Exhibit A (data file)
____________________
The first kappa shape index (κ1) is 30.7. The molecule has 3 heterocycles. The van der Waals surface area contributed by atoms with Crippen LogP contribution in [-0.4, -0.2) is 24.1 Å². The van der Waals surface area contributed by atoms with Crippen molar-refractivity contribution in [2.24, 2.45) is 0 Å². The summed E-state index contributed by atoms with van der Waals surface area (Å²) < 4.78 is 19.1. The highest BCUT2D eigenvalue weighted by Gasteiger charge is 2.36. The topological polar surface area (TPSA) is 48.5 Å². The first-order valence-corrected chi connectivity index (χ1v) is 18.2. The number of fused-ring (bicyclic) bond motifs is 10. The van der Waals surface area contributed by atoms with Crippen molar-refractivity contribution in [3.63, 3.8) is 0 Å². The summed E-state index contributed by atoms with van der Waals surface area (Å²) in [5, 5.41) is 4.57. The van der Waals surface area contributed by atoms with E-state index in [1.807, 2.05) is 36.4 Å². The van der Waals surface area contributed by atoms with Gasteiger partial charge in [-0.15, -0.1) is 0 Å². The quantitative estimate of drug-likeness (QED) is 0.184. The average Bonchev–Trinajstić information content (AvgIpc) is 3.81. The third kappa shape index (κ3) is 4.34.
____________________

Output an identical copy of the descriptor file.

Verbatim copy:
The first kappa shape index (κ1) is 30.7. The molecule has 3 heterocycles. The van der Waals surface area contributed by atoms with Crippen LogP contribution in [-0.4, -0.2) is 24.1 Å². The van der Waals surface area contributed by atoms with Crippen molar-refractivity contribution in [2.24, 2.45) is 0 Å². The summed E-state index contributed by atoms with van der Waals surface area (Å²) < 4.78 is 19.1. The highest BCUT2D eigenvalue weighted by Gasteiger charge is 2.36. The topological polar surface area (TPSA) is 48.5 Å². The first-order valence-corrected chi connectivity index (χ1v) is 18.2. The number of fused-ring (bicyclic) bond motifs is 10. The van der Waals surface area contributed by atoms with Crippen molar-refractivity contribution in [3.63, 3.8) is 0 Å². The summed E-state index contributed by atoms with van der Waals surface area (Å²) in [5, 5.41) is 4.57. The van der Waals surface area contributed by atoms with E-state index in [1.807, 2.05) is 36.4 Å². The van der Waals surface area contributed by atoms with Gasteiger partial charge in [-0.15, -0.1) is 0 Å². The quantitative estimate of drug-likeness (QED) is 0.184. The average Bonchev–Trinajstić information content (AvgIpc) is 3.81. The third kappa shape index (κ3) is 4.34.